FEATURED IN NEWS
- Boston Marathon Organizers Confident About Safe Race
- ODMP: Portland K9 Shot and Killed
- ODMP: Wisconsin Deputy Succumbs to Earlier Gunshot Wound
- Five Dead in Calgary Party Slaying
- Boston Police Safely Detonate Suspicious Packages at Marathon Finish Line
- Could Police Have Prevented the Boston Bombings?
- Police: Sex Offender Suspects in California Serial Killings Wore GPS Devices
CAMDEN -- Matters came to a head on two fronts Monday in the controversial two-year effort to replace Camden's police department with a county-run force.
Scores of grim-faced city police officers, including some who had just finished shifts, filed into their union hall Monday evening, apparently to hear the terms of a proposed contract from the county ahead of the transition.
Previous coverage on LawOfficer.com:
Few details were immediately available, but the event included leaders of the state Fraternal Order of Police, who have been involved in the process of trying to mediate a deal on concessions sought by the city and county.
County Freeholder Director Louis Cappelli Jr. said late Monday that if the terms were approved, the new force could likely hire more Camden officers than initially planned.
In a text message, John Williamson, president of the Camden FOP, which represents rank-and-file officers, said the membership decided Monday not to vote until it received the terms in writing.
The closed-door meeting unfolded as the freeholders said they were prepared to sign off on start-up funding from the state to pay for the planned county force.
The agenda for Thursday's freeholder meeting lists a proposed resolution "accepting grant agreement with State of New Jersey, Department of Community Affairs, for start-up costs to operationalize the Camden County Police Department."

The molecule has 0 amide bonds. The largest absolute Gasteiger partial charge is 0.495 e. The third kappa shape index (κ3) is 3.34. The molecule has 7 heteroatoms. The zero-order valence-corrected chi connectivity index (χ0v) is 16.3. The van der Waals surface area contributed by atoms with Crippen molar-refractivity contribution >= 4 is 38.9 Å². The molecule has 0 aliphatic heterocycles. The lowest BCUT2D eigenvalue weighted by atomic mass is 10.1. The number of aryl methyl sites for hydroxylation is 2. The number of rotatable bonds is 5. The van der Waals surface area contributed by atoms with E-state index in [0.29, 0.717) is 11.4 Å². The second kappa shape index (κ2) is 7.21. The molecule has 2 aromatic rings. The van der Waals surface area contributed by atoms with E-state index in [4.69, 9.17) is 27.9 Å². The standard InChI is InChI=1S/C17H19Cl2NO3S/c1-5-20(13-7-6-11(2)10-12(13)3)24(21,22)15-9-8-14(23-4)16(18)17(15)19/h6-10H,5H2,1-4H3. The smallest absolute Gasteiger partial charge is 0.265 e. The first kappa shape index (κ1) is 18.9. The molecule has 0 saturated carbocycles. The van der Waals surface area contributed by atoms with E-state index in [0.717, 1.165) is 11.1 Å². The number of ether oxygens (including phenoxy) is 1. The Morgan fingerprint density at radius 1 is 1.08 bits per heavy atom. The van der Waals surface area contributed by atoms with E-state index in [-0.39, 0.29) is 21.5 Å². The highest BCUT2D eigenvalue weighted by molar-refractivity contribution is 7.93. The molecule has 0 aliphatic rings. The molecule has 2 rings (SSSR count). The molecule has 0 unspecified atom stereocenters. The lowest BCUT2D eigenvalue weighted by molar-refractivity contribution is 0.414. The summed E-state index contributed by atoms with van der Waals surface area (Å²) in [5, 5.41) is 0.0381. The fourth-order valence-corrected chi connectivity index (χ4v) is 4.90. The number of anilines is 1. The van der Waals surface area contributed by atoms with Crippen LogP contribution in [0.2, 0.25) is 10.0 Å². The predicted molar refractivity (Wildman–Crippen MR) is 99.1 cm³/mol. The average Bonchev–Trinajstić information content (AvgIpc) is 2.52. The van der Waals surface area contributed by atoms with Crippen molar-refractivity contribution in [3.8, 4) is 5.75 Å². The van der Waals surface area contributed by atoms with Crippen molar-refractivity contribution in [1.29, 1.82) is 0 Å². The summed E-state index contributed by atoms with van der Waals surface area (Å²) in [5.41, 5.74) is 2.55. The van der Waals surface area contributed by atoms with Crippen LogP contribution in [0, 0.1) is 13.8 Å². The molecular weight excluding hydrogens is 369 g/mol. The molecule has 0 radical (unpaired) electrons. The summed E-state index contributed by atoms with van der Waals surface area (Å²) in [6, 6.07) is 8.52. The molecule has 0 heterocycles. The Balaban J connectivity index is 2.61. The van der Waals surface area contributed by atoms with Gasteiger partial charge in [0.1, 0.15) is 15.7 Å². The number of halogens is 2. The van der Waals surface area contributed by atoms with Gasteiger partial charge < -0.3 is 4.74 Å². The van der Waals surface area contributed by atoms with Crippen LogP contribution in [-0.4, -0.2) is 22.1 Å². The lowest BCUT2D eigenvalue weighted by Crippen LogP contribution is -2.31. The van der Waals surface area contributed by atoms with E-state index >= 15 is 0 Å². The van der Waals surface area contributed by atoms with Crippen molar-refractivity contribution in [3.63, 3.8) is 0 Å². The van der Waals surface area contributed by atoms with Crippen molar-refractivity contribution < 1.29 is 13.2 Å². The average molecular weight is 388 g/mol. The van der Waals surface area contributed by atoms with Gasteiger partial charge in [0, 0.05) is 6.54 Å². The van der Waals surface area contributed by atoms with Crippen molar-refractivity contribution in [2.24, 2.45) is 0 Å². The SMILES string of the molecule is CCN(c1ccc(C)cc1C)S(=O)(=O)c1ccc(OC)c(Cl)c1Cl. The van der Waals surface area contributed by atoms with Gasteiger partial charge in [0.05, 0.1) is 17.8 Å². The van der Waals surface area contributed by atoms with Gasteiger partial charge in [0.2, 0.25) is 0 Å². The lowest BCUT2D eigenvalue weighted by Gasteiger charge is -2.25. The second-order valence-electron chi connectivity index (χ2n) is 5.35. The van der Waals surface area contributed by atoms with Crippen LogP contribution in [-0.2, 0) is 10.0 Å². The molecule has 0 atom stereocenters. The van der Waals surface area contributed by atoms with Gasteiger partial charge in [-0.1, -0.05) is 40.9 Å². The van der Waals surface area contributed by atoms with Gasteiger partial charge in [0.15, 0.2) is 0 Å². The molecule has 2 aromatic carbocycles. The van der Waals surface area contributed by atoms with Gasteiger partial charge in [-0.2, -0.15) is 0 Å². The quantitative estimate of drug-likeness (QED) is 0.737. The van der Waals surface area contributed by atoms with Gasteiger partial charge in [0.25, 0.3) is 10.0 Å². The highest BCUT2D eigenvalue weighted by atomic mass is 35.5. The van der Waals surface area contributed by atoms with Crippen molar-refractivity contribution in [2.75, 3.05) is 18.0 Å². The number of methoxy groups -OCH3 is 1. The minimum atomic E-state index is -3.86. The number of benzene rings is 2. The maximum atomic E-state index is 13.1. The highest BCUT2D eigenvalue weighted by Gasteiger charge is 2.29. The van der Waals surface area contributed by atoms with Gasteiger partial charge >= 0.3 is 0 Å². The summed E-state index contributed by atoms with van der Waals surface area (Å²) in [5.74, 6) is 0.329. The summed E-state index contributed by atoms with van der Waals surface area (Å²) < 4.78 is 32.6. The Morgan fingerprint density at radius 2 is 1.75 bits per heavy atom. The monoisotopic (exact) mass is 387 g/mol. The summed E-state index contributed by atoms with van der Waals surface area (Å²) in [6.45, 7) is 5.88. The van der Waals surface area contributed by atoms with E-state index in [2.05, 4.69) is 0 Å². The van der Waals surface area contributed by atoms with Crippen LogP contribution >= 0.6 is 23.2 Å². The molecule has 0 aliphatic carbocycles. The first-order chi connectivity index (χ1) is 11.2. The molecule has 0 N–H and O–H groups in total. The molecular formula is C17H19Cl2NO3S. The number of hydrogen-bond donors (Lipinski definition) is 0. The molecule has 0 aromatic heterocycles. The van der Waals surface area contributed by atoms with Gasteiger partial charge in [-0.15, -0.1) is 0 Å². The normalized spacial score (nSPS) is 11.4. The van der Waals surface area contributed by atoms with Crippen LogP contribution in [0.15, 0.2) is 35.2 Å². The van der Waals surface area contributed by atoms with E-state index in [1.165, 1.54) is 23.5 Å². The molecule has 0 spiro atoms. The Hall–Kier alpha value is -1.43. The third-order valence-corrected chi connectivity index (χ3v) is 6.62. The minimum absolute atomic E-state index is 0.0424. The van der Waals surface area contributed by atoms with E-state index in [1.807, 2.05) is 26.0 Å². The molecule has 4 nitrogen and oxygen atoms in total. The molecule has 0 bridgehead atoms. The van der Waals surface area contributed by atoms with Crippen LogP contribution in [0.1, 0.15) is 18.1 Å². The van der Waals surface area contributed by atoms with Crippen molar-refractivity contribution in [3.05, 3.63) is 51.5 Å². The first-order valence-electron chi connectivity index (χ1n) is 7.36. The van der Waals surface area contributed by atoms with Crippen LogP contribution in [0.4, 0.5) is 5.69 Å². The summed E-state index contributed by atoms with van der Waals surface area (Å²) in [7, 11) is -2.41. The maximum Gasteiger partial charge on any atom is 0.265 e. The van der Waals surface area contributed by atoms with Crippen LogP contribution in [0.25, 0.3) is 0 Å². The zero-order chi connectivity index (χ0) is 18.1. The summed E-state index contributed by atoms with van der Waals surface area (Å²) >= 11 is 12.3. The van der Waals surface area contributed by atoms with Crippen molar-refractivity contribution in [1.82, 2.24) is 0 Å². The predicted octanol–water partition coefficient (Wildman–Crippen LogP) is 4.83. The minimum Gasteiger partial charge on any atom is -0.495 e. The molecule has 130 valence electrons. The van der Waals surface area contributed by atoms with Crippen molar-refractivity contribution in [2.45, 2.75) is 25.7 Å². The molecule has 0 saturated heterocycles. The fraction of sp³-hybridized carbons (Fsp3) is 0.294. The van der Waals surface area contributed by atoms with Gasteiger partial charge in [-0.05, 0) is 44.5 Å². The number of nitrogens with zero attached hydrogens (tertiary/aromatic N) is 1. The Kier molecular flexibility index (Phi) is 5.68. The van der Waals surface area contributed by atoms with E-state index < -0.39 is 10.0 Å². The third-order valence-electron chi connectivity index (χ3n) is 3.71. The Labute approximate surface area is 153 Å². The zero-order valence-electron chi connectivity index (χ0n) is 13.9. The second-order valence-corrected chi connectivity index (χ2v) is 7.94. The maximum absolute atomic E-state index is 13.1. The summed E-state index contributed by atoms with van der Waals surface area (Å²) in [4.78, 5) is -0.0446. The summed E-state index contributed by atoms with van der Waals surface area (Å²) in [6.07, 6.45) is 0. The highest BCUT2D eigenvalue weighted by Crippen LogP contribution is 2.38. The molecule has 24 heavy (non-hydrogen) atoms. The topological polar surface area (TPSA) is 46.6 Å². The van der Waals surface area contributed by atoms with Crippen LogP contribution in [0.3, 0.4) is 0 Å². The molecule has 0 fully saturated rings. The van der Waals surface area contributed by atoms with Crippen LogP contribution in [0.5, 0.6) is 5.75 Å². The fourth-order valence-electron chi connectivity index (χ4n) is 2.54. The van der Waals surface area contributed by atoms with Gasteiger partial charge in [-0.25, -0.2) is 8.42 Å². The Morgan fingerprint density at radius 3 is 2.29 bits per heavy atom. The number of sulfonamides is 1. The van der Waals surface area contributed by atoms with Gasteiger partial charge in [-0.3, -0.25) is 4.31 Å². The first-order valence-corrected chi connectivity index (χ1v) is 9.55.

The start-up money would be the first financial commitment from Gov. Christie, who has long expressed support for a county force. But his office has not said how much it would commit to get the department going and sustain it.
Nearly 70 percent of the city's $150 million budget is funded by the state.
A source familiar with the situation said the grant was expected to be $5.5 million, which would cover a little more than half the projected $10 million in transition costs for the force, whose "metro division" is to replace Camden's current force, which has nearly 260 members.
The metro division, which would patrol only the city, is projected to have 400 uniformed officers and 100 civilians.
A spokeswoman for the Department of Community Affairs said it was premature to discuss funding Monday.
Police union officials have been skeptical of cost savings of roughly $14 million that county officials anticipate from eliminating extras such as shift differentials.
This month, officials approved laying off all the city's uniformed officers. Layoffs are tentatively set for April 30.
Officials say no more than 49 percent of the current officers would be hired for the county force to avoid having to comply with expired contracts. But more officers could be hired if a new contract is negotiated.
An officer at the union meeting said on condition of anonymity that members were told a three-person panel would decide which officers to rehire, with input from Chief Scott Thomson, who would also lead the new force.
"They're not guaranteeing anyone's job and nothing's in writing," he said, describing the atmosphere inside as hostile.